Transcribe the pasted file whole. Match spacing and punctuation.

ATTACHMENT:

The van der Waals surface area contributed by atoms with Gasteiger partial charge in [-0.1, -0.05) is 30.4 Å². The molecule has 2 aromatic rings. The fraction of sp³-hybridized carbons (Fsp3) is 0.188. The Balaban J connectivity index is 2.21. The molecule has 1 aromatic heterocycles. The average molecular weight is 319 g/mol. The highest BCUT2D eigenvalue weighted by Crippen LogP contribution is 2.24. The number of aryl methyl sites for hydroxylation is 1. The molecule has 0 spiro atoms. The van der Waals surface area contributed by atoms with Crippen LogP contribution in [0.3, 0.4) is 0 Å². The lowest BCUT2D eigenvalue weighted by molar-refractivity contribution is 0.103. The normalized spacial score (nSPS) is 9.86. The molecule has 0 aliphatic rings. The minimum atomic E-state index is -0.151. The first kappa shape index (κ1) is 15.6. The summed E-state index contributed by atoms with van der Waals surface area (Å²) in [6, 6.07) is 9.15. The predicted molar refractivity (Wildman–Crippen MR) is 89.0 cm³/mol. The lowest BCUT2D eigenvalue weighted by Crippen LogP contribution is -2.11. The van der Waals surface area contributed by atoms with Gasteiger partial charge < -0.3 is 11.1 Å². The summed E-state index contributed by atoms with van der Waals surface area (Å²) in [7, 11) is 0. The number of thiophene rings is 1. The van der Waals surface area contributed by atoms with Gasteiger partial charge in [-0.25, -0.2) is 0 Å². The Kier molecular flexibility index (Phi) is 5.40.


The van der Waals surface area contributed by atoms with Gasteiger partial charge in [-0.1, -0.05) is 30.4 Å². The molecule has 2 aromatic rings. The fraction of sp³-hybridized carbons (Fsp3) is 0.188. The Balaban J connectivity index is 2.21. The molecule has 1 aromatic heterocycles. The average molecular weight is 319 g/mol. The highest BCUT2D eigenvalue weighted by Crippen LogP contribution is 2.24. The number of aryl methyl sites for hydroxylation is 1. The molecule has 0 spiro atoms. The van der Waals surface area contributed by atoms with Crippen LogP contribution in [0.3, 0.4) is 0 Å². The lowest BCUT2D eigenvalue weighted by molar-refractivity contribution is 0.103. The normalized spacial score (nSPS) is 9.86. The molecule has 0 aliphatic rings. The minimum atomic E-state index is -0.151. The first kappa shape index (κ1) is 15.6. The summed E-state index contributed by atoms with van der Waals surface area (Å²) in [6, 6.07) is 9.15. The predicted molar refractivity (Wildman–Crippen MR) is 89.0 cm³/mol. The lowest BCUT2D eigenvalue weighted by Crippen LogP contribution is -2.11. The van der Waals surface area contributed by atoms with Gasteiger partial charge < -0.3 is 11.1 Å². The summed E-state index contributed by atoms with van der Waals surface area (Å²) in [7, 11) is 0. The number of thiophene rings is 1. The van der Waals surface area contributed by atoms with Gasteiger partial charge in [-0.25, -0.2) is 0 Å². The Kier molecular flexibility index (Phi) is 5.40.